When we marked cards in Austin: stories from the NSR staff

Brian’s story
It is the dream of every hog kid to win the NBS judging contest. This is a dream that was shared by me and my best friend and teammate through college, Jeremy Jones of Bluffton, Ind. As kids growing up in the same county, we both had a drive to pursue judging at the college level and made the decision to attend Black Hawk East Community College. There were many nights that Jeremy and I would stay up in our college apartment talking about our anticipation, excitement and absolute fear of the NBS contest. We even tore out contest results and ads from the Seedstock EDGE to cover the walls of our apartment. 
I remember the pilgrimage trip our sophomore year like it was yesterday. I placed the last class of Berkshire gilts backwards at the Iowa State University workout and thought the world had ended. I’m pretty sure one of my coaches considered making me walk to Austin, Minn., from Ames, Iowa. I called my dad the night before the contest, and I remember him telling me to sort the hogs like I was in the barn at home. The next day, our team judged in Crane Pavilion, and we had an outstanding day off the floor. Our drops were between 5 and 12 points individually. One of my favorite memories was being a part of the winning team and hearing Jeremy’s name announced as high individual on Tuesday morning.
Two years later, Jones and I continued as teammates at Purdue University. Our senior year, I was fortunate enough to win high individual in the University division. For me and Jeremy, it was a storybook ending for two kids that grew up in awe of the NBS tradition.
I have many other great memories as a former coach of unlikely students that stepped up on contest day to help the team. One thing is for sure, anyone that has had a chance to travel on the pilgrimage trip and compete in Austin walked away from that contest with their own stories and new friendships along the way.

Katie’s story
Even though I grew up a "cattle kid," the National Barrow Show judging contest was the most defining competition of my judging career. I like to say it was both my best and worst moment as a collegiate judger.
Unlike a lot of the “hog kids” reading this story, I entered Crane Pavilion petrified. Hogs were always my "make-or-break" species. And being on the floor for the NBS meant I would mark cards on the toughest swine classes we would see all year. 
Amid all the classes that I sorted that day, Yorkshire boars will always be the one I remember.To this day, I could describe the four boars in that class. I think I will probably be able to describe them until the day I die. Frantically, I filled up my steno with everything I saw, and swirling in my head was what I believed would be the greatest set of reasons I could give. I confidently marked the card, turned it in and headed for the reasons room.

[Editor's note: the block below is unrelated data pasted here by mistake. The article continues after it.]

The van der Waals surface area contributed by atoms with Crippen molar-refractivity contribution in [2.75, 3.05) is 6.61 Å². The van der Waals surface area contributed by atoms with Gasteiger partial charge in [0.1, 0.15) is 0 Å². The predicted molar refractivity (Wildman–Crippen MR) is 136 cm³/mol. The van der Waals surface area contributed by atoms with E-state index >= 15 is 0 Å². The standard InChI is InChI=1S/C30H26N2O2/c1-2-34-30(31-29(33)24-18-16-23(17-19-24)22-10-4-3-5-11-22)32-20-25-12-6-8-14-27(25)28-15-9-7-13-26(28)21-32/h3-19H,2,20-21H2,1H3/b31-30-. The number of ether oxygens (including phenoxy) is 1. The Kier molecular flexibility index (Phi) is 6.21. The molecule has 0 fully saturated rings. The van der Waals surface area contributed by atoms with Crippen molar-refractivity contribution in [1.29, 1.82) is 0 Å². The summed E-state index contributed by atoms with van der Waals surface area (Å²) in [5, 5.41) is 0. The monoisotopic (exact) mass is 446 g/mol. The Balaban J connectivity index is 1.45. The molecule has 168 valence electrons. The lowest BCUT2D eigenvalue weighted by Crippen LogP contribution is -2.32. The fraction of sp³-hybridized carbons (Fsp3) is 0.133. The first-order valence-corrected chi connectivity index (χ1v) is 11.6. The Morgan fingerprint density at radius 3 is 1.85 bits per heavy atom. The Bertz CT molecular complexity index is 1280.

I remember it was the only set I didn’t feel nervous giving because I felt so sure of the way I saw the boars. I walked in that room and didn’t just deliver that set – no, I nailed it!
When our coach picked us up, I went on and on about that set.
“Oh Chip, you should have heard it. I’ll give it to you right now, because it was amazing. That set was flawless.”
Although he was happy I felt I’d done well, he had a bigger question, “How’d you place them?”
I’ll never forget the look on his face when I told him.
“What? That’s dang near backwards,” he exclaimed among other things. At that point, I felt the blood drain from my face, and I became yet another cattle kid who floundered in Austin, Minn.
I was feeling pretty defeated as I sat next to my teammates waiting for the awards ceremony at the breeding hog show on Tuesday morning. Then the speaker announced, “4th Place in Senior College Reasons from the University of Missouri – Katie Maupin.”
What? Was there a mistake?
I couldn’t believe it as I walked down to the floor. The only thing I could think was, How?
Our coach, Chip, grabbed the results and flipped to the scores to see that the epic set of Yorkshire boar reasons – the same class that I placed nearly backwards – scored a 49. To this day, Chip isn’t sure how I pulled it off. I stand behind the fact that it was indeed a stellar set, and it will always be one of my greatest accomplishments. That plaque sits in my office today.
But more important than that plaque or the placing, I learned a valuable lesson:  in judging and in life, it’s not always about how you place, it’s about your perspective.

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